Northern Ireland

Analysis: Sinn Féin’s ‘apology for all’ leaves a suspicion that words about reconciliation and tolerance are merely lip service

Kenova package
Freddie Scappaticci (extreme left of picture/side faced) pictured at the 1988 funeral of IRA man Brendan Davison.

There was little expectation that Operation Kenova would provide substantive fresh information and insights into what was known as the ‘Dirty War’, let alone prosecutions. Its value - though arguably not £40m worth - lies in its status as an official investigation. It confirms and reinforces what many have suspected for decades – that British intelligence lost its moral and legal compass completely, sacrificing people’s lives to protect sources and guard intelligence.

The report’s focus on the activities of the Provisional IRA is equally unedifying. The contempt with which informers were held within the Republican movement blinded many to the possibility that those held in esteem and most feared could themselves be working for the other side.

The response from both sides so far seems inadequate. The British government is using the report’s interim status as cover for saying nothing. The assumption that one day they will come clean and provide a truthful account of the murky world of intelligence-gathering and running informers is at best naive.

Michelle O’Neill
Sinn Féin deputy leader Michelle O’Neill (Liam McBurney/PA)

Any expectation that republicans will tell all is equally misguided. While much closer to the community that bore the brunt of the conflict, 30 years after the curtain came down on hostilities, there are still incidents and episodes that could damage both individual and organisational reputations.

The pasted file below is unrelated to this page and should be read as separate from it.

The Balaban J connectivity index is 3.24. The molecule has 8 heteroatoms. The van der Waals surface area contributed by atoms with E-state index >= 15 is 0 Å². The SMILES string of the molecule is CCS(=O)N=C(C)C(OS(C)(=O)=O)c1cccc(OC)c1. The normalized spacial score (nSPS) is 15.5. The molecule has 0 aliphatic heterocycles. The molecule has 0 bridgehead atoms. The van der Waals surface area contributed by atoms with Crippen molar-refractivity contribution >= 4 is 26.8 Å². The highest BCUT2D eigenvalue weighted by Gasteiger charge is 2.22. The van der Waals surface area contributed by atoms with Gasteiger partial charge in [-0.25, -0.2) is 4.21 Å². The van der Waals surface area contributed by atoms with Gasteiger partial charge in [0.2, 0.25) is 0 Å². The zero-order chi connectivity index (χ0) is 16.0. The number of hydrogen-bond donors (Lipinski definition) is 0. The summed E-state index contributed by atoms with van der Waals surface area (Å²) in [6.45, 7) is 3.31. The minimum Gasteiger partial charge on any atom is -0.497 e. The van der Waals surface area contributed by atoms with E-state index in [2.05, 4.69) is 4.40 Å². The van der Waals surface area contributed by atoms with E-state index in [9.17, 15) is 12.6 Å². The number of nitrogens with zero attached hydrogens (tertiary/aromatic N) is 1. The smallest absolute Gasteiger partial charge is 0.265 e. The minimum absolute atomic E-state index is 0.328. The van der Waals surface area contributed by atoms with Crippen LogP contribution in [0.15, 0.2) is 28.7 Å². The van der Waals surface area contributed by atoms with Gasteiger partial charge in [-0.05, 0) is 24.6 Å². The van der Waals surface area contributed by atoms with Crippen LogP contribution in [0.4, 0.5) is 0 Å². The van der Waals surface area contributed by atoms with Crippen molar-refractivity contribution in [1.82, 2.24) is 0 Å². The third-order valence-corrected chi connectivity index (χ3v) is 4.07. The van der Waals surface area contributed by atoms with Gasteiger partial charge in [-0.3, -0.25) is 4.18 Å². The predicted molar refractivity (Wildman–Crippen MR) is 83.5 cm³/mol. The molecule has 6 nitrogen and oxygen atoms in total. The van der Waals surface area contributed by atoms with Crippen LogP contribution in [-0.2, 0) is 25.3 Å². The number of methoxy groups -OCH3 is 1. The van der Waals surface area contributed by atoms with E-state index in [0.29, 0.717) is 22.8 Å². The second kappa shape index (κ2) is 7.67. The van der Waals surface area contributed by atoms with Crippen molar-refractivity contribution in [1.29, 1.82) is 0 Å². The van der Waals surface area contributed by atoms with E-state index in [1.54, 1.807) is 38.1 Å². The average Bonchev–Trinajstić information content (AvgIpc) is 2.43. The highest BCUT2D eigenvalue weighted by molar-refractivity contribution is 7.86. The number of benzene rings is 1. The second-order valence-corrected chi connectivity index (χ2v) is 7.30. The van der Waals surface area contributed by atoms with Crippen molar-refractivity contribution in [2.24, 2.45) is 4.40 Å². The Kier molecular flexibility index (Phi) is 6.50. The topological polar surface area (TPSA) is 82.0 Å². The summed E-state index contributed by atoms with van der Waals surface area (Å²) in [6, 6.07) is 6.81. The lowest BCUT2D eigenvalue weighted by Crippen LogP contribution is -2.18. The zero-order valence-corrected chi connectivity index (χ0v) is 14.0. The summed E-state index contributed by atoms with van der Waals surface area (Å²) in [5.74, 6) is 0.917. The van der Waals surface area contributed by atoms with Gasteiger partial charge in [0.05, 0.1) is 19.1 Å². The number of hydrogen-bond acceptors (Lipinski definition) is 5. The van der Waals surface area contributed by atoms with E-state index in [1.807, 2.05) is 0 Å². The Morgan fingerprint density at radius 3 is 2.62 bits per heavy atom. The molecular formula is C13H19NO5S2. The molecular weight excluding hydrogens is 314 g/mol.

Republicans appear content to see the spotlight continue to be focused on the security forces yet when it comes to their past activities there’s a desire to move on. This approach is encapsulated in Michelle O’Neill’s characterisation of herself as representing the “Good Friday Agreement generation”, a generation born into conflict but seeking to build the peace.

It’s effectively a jettisoning of the IRA and its campaign of violence, a strategy that is designed to assure voters, especially in the Republic, that Sinn Féin is committed to constitutional politics. This approach also seeks to ensure that the modern party is is no longer regarded as in any way answerable for the deeds of the IRA.

Both the Sinn Féin president Mary Lou McDonald and deputy leader Michelle O’Neill used the platform of the Kenova report to say sorry. However, rather than drawing a line under matters, as such gestures are designed to do, their unspecified apology to all victims surely only serves to dilute the value of their words? When called upon to apologise to those killed by Stakeknife, the head of the IRA’s so-called nutting squad, both chose the widest possible cohort, which perversely includes killings by loyalists and the British Army, as well as those of the IRA. The First Minister’s words merely echoed what she said in the assembly chamber last month.

Failure to accept any responsibility for numerous deaths and the continued suffering of the families left behind, albeit by association, will only leave a lingering suspicion that words about reconciliation and tolerance are merely lip service.